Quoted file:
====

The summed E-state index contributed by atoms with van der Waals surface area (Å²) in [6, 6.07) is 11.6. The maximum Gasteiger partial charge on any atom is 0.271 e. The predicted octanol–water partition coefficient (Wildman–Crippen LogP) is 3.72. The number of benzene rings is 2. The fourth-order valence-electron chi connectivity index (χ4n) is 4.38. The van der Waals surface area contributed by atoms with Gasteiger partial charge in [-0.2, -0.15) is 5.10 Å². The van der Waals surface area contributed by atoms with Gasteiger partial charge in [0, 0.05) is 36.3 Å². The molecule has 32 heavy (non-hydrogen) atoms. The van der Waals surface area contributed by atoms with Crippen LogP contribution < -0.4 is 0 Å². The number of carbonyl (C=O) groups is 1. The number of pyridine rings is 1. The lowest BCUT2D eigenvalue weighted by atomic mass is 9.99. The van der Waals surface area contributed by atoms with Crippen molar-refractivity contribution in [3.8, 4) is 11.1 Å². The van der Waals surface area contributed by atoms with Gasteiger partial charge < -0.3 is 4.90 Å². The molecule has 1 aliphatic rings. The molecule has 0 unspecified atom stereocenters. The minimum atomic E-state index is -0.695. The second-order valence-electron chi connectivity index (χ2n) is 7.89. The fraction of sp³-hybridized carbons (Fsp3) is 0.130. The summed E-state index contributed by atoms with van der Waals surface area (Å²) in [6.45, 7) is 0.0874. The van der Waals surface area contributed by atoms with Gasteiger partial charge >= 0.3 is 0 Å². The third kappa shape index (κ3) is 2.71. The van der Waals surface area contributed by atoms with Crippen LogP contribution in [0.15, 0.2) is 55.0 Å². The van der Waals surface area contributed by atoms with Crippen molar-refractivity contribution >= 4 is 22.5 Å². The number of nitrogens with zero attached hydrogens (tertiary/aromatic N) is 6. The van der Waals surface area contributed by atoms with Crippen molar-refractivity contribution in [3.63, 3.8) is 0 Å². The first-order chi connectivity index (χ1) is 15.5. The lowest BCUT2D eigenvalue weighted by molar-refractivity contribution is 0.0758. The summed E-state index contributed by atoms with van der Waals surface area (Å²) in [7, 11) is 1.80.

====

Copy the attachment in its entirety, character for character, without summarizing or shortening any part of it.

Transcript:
The summed E-state index contributed by atoms with van der Waals surface area (Å²) in [6, 6.07) is 11.6. The maximum Gasteiger partial charge on any atom is 0.271 e. The predicted octanol–water partition coefficient (Wildman–Crippen LogP) is 3.72. The number of benzene rings is 2. The fourth-order valence-electron chi connectivity index (χ4n) is 4.38. The van der Waals surface area contributed by atoms with Gasteiger partial charge in [-0.2, -0.15) is 5.10 Å². The van der Waals surface area contributed by atoms with Gasteiger partial charge in [0, 0.05) is 36.3 Å². The molecule has 32 heavy (non-hydrogen) atoms. The van der Waals surface area contributed by atoms with Crippen LogP contribution < -0.4 is 0 Å². The number of carbonyl (C=O) groups is 1. The number of pyridine rings is 1. The lowest BCUT2D eigenvalue weighted by atomic mass is 9.99. The van der Waals surface area contributed by atoms with Crippen molar-refractivity contribution in [3.8, 4) is 11.1 Å². The van der Waals surface area contributed by atoms with Gasteiger partial charge < -0.3 is 4.90 Å². The molecule has 1 aliphatic rings. The molecule has 0 unspecified atom stereocenters. The minimum atomic E-state index is -0.695. The second-order valence-electron chi connectivity index (χ2n) is 7.89. The fraction of sp³-hybridized carbons (Fsp3) is 0.130. The summed E-state index contributed by atoms with van der Waals surface area (Å²) in [6.45, 7) is 0.0874. The van der Waals surface area contributed by atoms with Gasteiger partial charge >= 0.3 is 0 Å². The third kappa shape index (κ3) is 2.71. The van der Waals surface area contributed by atoms with Crippen LogP contribution in [0.15, 0.2) is 55.0 Å². The van der Waals surface area contributed by atoms with Crippen molar-refractivity contribution >= 4 is 22.5 Å². The number of nitrogens with zero attached hydrogens (tertiary/aromatic N) is 6. The van der Waals surface area contributed by atoms with Crippen molar-refractivity contribution in [3.63, 3.8) is 0 Å². The first-order chi connectivity index (χ1) is 15.5. The lowest BCUT2D eigenvalue weighted by molar-refractivity contribution is 0.0758. The summed E-state index contributed by atoms with van der Waals surface area (Å²) in [7, 11) is 1.80.